The Whatever Project

My name is Joey . . . and I have a problem.

I have a tendency to be cranky.

I believe that I cover it pretty well. Only a select few of you out there know that I’ve been battling this affliction most of my life. But those of you who know I have it truly wish that you weren’t one of the selected. Please forgive me.

I am not plagued with indiscriminate crankiness. No, my crankiness is finely tuned on the acts and attitudes of other people. You see, I’m judgmental.

Now, most people are judgmental to some extent. If you don’t believe that’s true, I would guess that you haven’t watched the news, read a paper, browsed the net, or had coffee with a friend . . . ever.

I find it ironic that I absolutely detest it when others are judgmental. I have banned certain television channels at our office and I refuse to read the comments on certain blogs. I don’t think that I would even tolerate judgmental talk from other individuals . . . except, I often walk away from those conversations with the sinking feeling that I was leading the cranky parade.

Recently, I’ve spent a lot of time driving through West Texas. On one of those journeys, alone in my car, I had an immense bout of crankiness about one certain individual. I was beside myself with thoughts of his stupidity, laziness, disregard for human kind, and, even though I knew it to be false, his total lack of affection for puppies.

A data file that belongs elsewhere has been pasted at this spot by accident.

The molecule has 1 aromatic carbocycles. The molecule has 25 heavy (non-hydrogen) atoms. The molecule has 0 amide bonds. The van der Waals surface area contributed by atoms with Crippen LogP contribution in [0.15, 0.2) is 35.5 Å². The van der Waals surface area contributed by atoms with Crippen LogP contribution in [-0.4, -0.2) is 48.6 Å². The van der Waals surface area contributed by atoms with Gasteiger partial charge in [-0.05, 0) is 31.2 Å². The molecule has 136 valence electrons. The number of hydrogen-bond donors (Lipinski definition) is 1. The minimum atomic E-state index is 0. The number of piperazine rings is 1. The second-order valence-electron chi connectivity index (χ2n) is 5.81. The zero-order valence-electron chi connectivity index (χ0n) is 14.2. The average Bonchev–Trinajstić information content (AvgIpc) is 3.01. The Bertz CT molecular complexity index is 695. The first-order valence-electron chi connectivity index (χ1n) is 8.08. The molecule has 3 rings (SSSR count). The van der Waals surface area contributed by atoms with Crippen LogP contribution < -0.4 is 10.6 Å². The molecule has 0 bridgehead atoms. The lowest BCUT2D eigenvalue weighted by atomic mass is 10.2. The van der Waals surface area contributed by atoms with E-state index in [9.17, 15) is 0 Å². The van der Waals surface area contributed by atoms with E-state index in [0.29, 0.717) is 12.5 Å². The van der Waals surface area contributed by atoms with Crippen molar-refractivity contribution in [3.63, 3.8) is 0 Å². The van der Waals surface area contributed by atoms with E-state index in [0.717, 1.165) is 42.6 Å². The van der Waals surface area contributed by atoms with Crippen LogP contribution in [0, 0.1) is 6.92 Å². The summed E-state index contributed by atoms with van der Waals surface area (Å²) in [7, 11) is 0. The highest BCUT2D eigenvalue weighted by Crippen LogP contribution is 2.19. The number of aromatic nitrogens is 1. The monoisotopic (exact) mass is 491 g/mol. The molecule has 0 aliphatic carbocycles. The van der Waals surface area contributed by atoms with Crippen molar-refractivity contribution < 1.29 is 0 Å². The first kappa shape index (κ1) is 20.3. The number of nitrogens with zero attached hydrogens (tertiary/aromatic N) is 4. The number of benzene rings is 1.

As I felt my negativity levels soar, I suddenly thought, “I don’t want to do this.”

At the next truck stop, I pulled off and rifled through my back pack. With Bible in hand, I went to Philippians 4 and to the “whatevers.”

The answer to my crankiness was right there. I started thinking that whenever I begin to get cranky towards someone, I needed to start building a “whatever” list for that person. Further, I realized that, in order to prevent crankiness, I could inoculate everyone I know by saving up “whatevers” for them.

Finally, brothers and sisters, whatever is true, whatever is noble, whatever is right, whatever is pure, whatever is lovely, whatever is admirable — if anything is excellent or praiseworthy — think about such things. (Philippians 4:8, NIV)

This is my Whatever Project. I hope it makes life better for all of you. I know it will for me.

“Whatever.”

All You Have to Do is Ask

“I don’t know what to do.”

Those six words are familiar to me. I’d like to tell you it’s because of my position and because people seek me out for advice. While, that statement would have an element of truth, the deeper foundations are set on the bedrock of my own experience.

How many times have I struggled with the questions, “What should I do?” and “Why am I plagued with problems?”

In recent years, in those moments when I can slowly exhale and gather myself, I turn to one of my favorite biblical passages, the letter of James. The writer (probably the brother the of Jesus) takes on the important issue of true leadership . . . by thoroughly calling all of us to be servants. He begins by addressing our fears and our feelings of inadequacy.

Consider it pure joy, my brothers and sisters, whenever you face trials of many kinds, because you know that the testing of your faith produces perseverance. Let perseverance finish its work so that you may be mature and complete, not lacking anything.